form of geometry to establish the angles. As with the example of the isometric drawing, I have established the 30° angle from using a 90° right angle. You can place a right angle to the vertical and then make an approximation as to the angle of your observation. When you feel confident that the angles of the lines you are about to draw are right, use a ruler to draw them to the point where they converge. At this point you will have established for that building or object one of its vanishing points. It is on this point also that the horizon line, or the eye level, is established. Now you can draw in the eye level line by simply making a horizontal line across your paper. There is a simple rule to remember for perspective. All the perspective lines that are above eye level will converge downward to a particular vanishing point on the horizon line. The same is true for those perspective lines that lie below the eye level, only they will converge upwards to the horizon line to a particular vanishing point. The accuracy of these measured angles is vital to the success of the drawing. Once you have the two converging lines from your first vertical, you can use them as guides to draw the rest of the building.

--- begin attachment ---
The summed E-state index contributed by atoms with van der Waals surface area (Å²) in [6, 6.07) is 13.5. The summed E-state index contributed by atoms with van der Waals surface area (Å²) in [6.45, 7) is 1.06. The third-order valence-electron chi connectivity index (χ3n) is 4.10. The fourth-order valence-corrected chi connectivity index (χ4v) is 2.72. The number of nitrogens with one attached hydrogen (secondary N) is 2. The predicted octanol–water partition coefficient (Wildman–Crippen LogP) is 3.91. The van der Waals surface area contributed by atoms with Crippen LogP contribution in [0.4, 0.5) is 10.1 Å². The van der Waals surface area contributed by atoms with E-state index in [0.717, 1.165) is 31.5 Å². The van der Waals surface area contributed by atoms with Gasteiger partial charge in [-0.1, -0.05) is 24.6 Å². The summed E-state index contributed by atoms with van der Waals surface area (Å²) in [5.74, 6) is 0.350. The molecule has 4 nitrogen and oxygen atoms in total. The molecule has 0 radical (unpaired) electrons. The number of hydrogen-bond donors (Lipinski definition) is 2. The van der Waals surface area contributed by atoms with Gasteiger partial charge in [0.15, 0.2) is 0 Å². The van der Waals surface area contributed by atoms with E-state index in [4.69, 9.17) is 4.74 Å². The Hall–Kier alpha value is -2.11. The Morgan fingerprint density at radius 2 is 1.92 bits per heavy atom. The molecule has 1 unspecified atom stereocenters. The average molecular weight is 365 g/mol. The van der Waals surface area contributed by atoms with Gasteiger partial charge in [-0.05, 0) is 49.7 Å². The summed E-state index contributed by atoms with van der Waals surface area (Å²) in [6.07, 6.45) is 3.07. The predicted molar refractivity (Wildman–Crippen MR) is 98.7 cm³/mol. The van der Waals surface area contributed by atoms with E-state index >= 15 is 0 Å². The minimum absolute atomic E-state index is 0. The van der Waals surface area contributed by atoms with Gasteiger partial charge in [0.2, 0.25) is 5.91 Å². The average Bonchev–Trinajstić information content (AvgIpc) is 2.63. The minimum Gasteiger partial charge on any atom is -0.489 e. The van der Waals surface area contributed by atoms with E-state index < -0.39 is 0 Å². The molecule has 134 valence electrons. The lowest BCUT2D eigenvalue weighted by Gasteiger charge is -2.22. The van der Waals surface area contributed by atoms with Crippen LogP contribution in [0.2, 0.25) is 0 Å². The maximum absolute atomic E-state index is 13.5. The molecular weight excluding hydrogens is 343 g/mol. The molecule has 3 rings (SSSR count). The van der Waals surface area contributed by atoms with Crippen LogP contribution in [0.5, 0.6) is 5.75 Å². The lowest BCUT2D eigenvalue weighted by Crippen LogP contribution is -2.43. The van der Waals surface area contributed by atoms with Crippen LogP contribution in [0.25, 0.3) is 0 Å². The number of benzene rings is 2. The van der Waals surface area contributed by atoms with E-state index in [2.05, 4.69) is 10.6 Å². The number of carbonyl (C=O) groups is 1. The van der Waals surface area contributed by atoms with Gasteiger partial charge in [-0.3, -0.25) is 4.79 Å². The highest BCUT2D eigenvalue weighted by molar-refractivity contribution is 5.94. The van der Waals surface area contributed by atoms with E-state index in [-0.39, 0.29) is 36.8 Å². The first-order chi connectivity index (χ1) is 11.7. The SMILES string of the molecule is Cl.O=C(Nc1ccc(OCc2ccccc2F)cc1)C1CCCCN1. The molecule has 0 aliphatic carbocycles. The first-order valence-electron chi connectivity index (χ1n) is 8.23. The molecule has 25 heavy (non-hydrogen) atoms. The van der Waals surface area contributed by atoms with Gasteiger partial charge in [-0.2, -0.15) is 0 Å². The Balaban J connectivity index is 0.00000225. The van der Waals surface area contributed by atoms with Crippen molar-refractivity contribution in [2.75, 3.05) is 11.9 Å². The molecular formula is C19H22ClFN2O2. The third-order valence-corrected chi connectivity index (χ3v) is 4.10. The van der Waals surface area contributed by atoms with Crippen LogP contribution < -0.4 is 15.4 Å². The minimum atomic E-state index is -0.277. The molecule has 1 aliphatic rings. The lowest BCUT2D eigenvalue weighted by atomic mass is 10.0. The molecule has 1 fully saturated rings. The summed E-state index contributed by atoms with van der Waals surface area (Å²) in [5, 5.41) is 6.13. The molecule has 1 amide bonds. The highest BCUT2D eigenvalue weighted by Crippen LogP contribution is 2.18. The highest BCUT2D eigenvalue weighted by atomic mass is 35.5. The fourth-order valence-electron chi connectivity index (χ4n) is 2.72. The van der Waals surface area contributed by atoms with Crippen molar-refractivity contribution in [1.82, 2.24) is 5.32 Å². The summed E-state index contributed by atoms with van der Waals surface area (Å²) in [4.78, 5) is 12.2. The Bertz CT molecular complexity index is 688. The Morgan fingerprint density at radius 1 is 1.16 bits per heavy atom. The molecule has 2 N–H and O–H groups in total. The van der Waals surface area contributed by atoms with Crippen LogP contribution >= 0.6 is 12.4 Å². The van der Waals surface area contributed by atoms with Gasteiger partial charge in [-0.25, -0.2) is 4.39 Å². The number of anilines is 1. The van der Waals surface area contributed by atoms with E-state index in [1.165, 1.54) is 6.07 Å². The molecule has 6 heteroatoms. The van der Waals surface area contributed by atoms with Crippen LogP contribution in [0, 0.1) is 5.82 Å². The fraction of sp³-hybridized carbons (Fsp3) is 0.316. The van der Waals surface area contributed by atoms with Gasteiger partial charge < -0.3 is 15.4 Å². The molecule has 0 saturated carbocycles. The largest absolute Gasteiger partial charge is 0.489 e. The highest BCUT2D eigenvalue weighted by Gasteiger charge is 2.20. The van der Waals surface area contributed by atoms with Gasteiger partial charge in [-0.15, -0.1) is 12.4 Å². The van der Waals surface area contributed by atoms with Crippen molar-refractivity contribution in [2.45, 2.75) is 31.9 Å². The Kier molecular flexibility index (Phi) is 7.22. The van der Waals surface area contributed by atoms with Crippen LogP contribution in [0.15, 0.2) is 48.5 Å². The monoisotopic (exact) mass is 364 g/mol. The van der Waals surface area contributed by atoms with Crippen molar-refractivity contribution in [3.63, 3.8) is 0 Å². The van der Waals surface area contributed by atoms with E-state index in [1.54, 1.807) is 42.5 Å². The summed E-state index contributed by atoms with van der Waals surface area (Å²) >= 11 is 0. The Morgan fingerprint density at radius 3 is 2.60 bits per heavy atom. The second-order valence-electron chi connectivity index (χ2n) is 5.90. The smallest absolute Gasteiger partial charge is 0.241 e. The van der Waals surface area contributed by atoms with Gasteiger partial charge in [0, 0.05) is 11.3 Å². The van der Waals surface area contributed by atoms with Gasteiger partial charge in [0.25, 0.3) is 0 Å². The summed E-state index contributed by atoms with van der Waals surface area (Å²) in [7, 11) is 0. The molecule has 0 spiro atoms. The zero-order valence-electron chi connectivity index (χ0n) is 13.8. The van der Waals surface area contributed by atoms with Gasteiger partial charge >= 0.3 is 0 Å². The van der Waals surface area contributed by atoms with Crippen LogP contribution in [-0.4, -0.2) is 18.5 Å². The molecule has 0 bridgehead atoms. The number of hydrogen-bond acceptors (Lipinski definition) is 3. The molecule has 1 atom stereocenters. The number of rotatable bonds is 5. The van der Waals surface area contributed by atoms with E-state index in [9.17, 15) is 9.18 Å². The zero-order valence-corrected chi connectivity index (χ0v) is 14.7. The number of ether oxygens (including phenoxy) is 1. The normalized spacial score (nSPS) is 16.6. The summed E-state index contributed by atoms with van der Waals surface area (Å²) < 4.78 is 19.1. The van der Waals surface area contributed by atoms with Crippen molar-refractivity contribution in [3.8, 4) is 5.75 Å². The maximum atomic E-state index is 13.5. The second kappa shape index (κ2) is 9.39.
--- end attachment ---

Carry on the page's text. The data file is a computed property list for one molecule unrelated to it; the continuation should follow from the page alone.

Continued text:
3/ Decide how long the front face of the building is by looking back at the composition through the window mount. Put in a vertical line to denote the end of the building. This will fit exactly between the two converging lines to give us the correct perspective. One can now do the same to the other side of the building, using the same process. However, you will notice that the perspective point on this occasion goes off the other side of the picture. Do not worry about this - it happens in most perspective drawings. In this detail we have extended the drawing perspectivally forward to draw the row of houses in the foreground. This has been achieved by extending the perspective lines that come from the vanishing point on the horizon line, and then placing the vertical line in to denote the edge of the building.
4/ Add the roof and the chimney pots so the building now has its basic structure.
5/ Architectural information such as doors, windows and pavements are now put in.
6/ We have now established the perspectival basis of the composition. At this stage your drawing will lack expression or character. In this final stage we need to put in the elements that make the drawing more real, such as the van, the telegraph poles, the curving side of the road, and the other houses in the background. Finally, it all needs to be brought to life by working over the top of the perspective with free, gestural lines.
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